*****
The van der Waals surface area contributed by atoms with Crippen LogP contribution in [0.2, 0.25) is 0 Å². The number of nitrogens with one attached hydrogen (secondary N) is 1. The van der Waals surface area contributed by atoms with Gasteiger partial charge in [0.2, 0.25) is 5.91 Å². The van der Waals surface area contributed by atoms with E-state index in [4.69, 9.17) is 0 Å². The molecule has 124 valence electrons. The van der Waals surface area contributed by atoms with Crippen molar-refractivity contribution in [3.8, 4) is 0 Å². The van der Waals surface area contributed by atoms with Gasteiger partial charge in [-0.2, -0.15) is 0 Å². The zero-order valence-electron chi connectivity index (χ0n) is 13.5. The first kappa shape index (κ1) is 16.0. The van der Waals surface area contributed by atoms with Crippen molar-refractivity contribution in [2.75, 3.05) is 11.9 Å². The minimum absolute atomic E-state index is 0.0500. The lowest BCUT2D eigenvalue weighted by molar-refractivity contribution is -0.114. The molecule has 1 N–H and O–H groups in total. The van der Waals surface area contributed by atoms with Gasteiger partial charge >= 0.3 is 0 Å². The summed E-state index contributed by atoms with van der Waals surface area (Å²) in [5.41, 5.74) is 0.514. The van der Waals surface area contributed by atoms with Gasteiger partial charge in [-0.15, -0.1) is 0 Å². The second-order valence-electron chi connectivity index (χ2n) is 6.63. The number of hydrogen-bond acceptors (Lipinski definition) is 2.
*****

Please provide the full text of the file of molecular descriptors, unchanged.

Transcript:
The van der Waals surface area contributed by atoms with Crippen LogP contribution in [0.2, 0.25) is 0 Å². The number of nitrogens with one attached hydrogen (secondary N) is 1. The van der Waals surface area contributed by atoms with Gasteiger partial charge in [0.2, 0.25) is 5.91 Å². The van der Waals surface area contributed by atoms with E-state index in [4.69, 9.17) is 0 Å². The molecule has 124 valence electrons. The van der Waals surface area contributed by atoms with Crippen molar-refractivity contribution in [3.8, 4) is 0 Å². The van der Waals surface area contributed by atoms with Gasteiger partial charge in [-0.2, -0.15) is 0 Å². The zero-order valence-electron chi connectivity index (χ0n) is 13.5. The first kappa shape index (κ1) is 16.0. The van der Waals surface area contributed by atoms with Crippen molar-refractivity contribution in [2.75, 3.05) is 11.9 Å². The minimum absolute atomic E-state index is 0.0500. The lowest BCUT2D eigenvalue weighted by molar-refractivity contribution is -0.114. The molecule has 1 N–H and O–H groups in total. The van der Waals surface area contributed by atoms with Gasteiger partial charge >= 0.3 is 0 Å². The summed E-state index contributed by atoms with van der Waals surface area (Å²) in [5.41, 5.74) is 0.514. The van der Waals surface area contributed by atoms with Gasteiger partial charge in [-0.15, -0.1) is 0 Å². The second-order valence-electron chi connectivity index (χ2n) is 6.63. The number of hydrogen-bond acceptors (Lipinski definition) is 2.